Gangland PC CD-ROM Official Website

Published by Whiptail Interactive
Developed by MediaMobsters
Released – Out Now
Price : £29.99

Gangster flavoured games met with little success until the release of Mafia a few years ago. Part of the reason for Mafia’s success was that you were heavily involved in the action and didn’t feel aloof from it like you did with the previous Gangsters games. Gangland, whilst a completely different kind of game from Mafia, goes with a similar method and attempts to get you involved with the nitty gritty events of belonging to the mafia. Be prepared to get your hands dirty because Gangland will require that you threaten, kill, bribe and all the other things that gangsters are notorious for.

Like a typical mafia story Gangland’s plot is one of murder and revenge. The game’s story line concerns events that happened in the Sicilian city of Palermo a few years before. It all started when Chico Mangano was shot dead on the pavement. The murderers were believed to be three of his brothers, Romano, Angelo and Sonny. By the time the police were looking for them they had disappeared. However, two years later another brother of Chico, Vincenzo, who had been living in America, called Grandpa Mangano to inform him that Romano, Angelo and Sonny were now living in the same city as himself. At this news the Grandpa dispatched his fifth grandson, Mario, to Paradise City in an attempt to hunt down the three brothers and make sure that they swim with the fishes (probably with concrete shoes on too).

As you’ve probably already guessed you control Mario and it’s your job to finish off the brothers. The game begins with you taking orders from Vincenzo and the initial tasks are nice and easy to get you used to the games controls. Soon enough though you are your own boss and you’ll be able to do all the mob activities your heart desires such as running businesses, brothels etc. You can even get married and raise your own mob family. The game is part RTS and part RPG and your experience passes on from one conquest to another. Your experience is distributed between three characteristics which are combat, leadership and business flair. All of these attributes allow different advantages. If you have a good leadership rating for instance you’ll be able to employ more units to work with you.

The single player game in Gangland contains 16 conquests and 12 challenges. A conquest can be considered as a chapter/level/mission and is comprised of a few tasks that need to be completed. On completing a conquest you’ll, more often than not, open up a challenge as well as the next conquest. Challenges are more combat based and successful completion of them will result in you unlocking a new character. There is also a fairly substantial multiplayer element to the game and here you’ll have a choice of conquests (in which you have to build your own mobster empire) and shootouts which are basically moments of quick fire action.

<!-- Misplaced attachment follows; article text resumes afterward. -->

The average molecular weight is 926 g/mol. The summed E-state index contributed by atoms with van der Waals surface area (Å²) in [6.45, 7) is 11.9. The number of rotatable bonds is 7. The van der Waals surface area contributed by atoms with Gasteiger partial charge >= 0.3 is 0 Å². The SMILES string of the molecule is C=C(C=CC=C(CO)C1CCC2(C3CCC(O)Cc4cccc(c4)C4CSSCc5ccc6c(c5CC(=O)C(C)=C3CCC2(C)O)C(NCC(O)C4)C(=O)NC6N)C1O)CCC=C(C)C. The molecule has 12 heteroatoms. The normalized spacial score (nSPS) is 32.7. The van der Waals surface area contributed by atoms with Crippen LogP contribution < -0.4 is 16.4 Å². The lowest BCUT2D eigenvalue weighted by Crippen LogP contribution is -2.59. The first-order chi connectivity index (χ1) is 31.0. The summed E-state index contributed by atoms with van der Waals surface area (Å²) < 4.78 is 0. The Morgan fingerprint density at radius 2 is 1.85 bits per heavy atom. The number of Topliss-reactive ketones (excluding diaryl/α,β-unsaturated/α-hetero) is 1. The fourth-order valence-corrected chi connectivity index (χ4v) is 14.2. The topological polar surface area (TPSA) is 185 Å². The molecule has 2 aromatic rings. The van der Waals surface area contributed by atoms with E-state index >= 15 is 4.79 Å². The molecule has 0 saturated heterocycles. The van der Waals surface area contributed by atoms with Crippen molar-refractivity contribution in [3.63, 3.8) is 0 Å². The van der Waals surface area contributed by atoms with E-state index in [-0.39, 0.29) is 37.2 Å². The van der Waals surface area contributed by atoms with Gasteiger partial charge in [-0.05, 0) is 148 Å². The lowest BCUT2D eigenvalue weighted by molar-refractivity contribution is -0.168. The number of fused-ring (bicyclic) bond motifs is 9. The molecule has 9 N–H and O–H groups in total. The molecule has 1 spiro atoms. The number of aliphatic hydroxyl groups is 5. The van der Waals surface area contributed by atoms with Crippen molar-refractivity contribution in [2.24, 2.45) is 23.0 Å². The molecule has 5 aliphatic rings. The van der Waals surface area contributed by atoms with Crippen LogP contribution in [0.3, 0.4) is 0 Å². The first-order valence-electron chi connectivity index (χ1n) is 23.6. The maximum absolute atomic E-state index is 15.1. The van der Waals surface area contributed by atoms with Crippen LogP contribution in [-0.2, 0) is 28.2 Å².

Gangland can be very difficult in parts. The game has three difficulty settings but even on the easiest of the three, it can prove tricky at times. To further enhance the difficulty you cannot save your progress mid-mission. Your progress is only recorded after each completed conquest. To many this may seem an oversight and I suppose the game really should have offered the chance to save (at least on the easy and normal difficulty levels). Still whilst this is a complaint with the current version (we reviewed version 1.1) it must be noted Whiptail Interactive have publicly announced that MediaMobsters have begun work on a save game patch, which should be available sometime in March. Hopefully then this should make it more accessible for playing through the first time. I also wish the combat could have allowed for more tactical play. The combat really is quick and although the game allows you to use the surrounding objects for cover, the speed at which the battles are carried out usually means you don’t get much chance to take advantage of such things. I appreciate it’s tricky with RTS games and that you don’t get the same amount of control as you would in a turn-based game but nevertheless the combat needs some refining.